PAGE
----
Minimizing distractions, maximizing light
All wedding photographers want to make you -the bride or groom- look as good and radiant as possible. We want you to be the focus of the photos, and minimize the things that draw away the spotlight from you. The good news is that we don’t need a whole lot to complete our end of the deal: a little light and some space.
One of the main things I -and many fellow wedding photographers- take into account while framing a photo, is how to get a clean background, so that there aren’t any disturbing elements in the frame that draw the viewer’s focus away from the subject – you. Being able to take photos in a clean, spacious and well-lit environment greatly helps to produce images where the subject shines, and allows the photographer to focus more on the action, rather than having to think about how to cut that messy stack of clothes/books/dirty laundry out of the photo. So, do yourself a favor and spend a little time thinking about where it is you’ll be getting ready, and how that place would look (best) on photos. :)
How do you like your light: hard, soft or golden?
A lot of people love the soft tones and golden glow that is so prevalent in many Pinterest-y wedding photographs, myself included! In order to get these kind of photos, however, you need a certain type of light: golden hour light. The “golden hour” refers to the time when the sun is between 6° above and -6° below the horizon, resulting in a very warm and flattering light. This period usually lasts about one hour, hence the ‘golden hour’.
I advise all my clients to reserve a little time during the golden hour for a quick extra shoot, making use of the best light of the day. Even when the weather is rather cloudy, the golden hour brings out the pastel tones and soft light which is perfect for those tender romantic photos. Does this mean you can’t take any nice photos during the day? Well, of course not, but as you might have guessed, heading into a wide open field at noon on a hot summer day is not the way to get those Pinterest-y shots. Luckily hard mid-day light definitely has its uses as well. :)
An experienced photographer will be able to handle these situations, either by making the most of the ‘hard’ light and playing with the contrasts it brings to the photos or by looking for a way around the harsh light (finding cover in the shade, a forest, etc).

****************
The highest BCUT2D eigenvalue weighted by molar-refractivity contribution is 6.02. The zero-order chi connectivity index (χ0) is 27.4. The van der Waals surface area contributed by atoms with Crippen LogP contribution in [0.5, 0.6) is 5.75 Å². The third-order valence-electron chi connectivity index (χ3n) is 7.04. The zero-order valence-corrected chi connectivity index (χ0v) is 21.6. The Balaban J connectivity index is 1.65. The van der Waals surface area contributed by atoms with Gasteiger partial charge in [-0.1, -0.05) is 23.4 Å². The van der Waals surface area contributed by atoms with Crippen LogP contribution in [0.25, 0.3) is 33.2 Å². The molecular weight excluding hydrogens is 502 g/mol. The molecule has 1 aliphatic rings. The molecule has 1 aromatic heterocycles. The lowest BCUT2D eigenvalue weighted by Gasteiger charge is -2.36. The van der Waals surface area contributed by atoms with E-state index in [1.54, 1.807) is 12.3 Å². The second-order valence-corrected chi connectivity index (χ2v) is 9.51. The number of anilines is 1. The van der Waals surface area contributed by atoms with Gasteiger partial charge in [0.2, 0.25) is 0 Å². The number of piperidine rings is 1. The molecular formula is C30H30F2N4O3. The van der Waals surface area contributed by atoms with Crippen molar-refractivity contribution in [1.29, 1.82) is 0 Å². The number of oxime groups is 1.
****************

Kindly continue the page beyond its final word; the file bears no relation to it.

Family portraits done right
Obviously a family photo session is a recurring event during every wedding shoot, and for good reason, as I definitely believe it’s important to immortalize the bridal party and their loved ones. My advice would be to make sure to allot some time for this, and communicate this clearly to the people you’d like to include in the family portraits, in order to make sure they’ll be present. Especially when bride and groom have extensive families, it’s a good idea to think about which combinations you’d like to have photographed, and prepare a list. For bonus points: ask one of your bridesmaids/groomsmen to assist by calling the people on the list forward at the right time. That way the family portraits can take place in a structured and efficient way, leaving more time for cocktails and partying! :)
Masters of ceremony
Most couples spend many months planning their wedding and putting together a timetable for their big day. It’s completely understandable then that some couples are afraid their carefully crafted timetable will turn to chaos if there’s no one to keep an oversight, and facilitate things on the big day, so they decide to hire a ‘master of ceremony’. While I definitely respect that, there have been numerous occasions where it feels like a (documentary) wedding photographer and a master of ceremony have very contradicting goals: where some masters of ceremony try to make the wedding very ceremonial and stately, making sure everything goes according to ‘protocol’ and thereby killing every spontaneous moment, it’s exactly those moments that documentary style wedding photographers thrive on. We want to capture the emotional reactions of friends and family, the spontaneous outbursts of joy, the tears, the stuff that will make you feel when you look back at your wedding photos a few weeks, months or years down the line.
Additionally, some masters of ceremony tend to forget they’re not invisible, so when they stand around in the middle of the church aisle or suddenly jump in front of the couple as they’re exiting the ceremony, they will be in the frame and ruin what could have been a great photo. That said, there are definitely plenty of masters of ceremony out there that are a pleasure to work with and forego the stiff protocols and in stead focus on arranging all the practical details behind the scenes so that the bridal couple can enjoy their day to the fullest. My take: if you think a master of ceremony will benefit your wedding, take a moment to discuss his/her role and how much you’d like them to be ‘in the picture’ (pun intended) vs working behind the scenes. :)
Relax & enjoy
Lastly, but most importantly: take a deep breath, relax, and enjoy this day you’ve undoubtedly been looking forward to for a long time. When your wedding day finally rolls around, take your time to savor it. There’s no need to rush the wedding kiss or to sprint down the aisle. Take your time and allow your photographer a little more time to capture how radiant you look walking down that red carpet.
It’s possible something might not go perfectly according to plan, but if that’s the case, just relax and roll with it… In all my years as a wedding photographer every single wedding has always worked out, even if there was a slight delay getting to the church, or someone was running a bit late or the flowers weren’t 100% perfectly placed… that’s not what you or your guests will remember. So, just relax and enjoy your day to the fullest. After all, that’s the single biggest thing you can do to get better photos. :)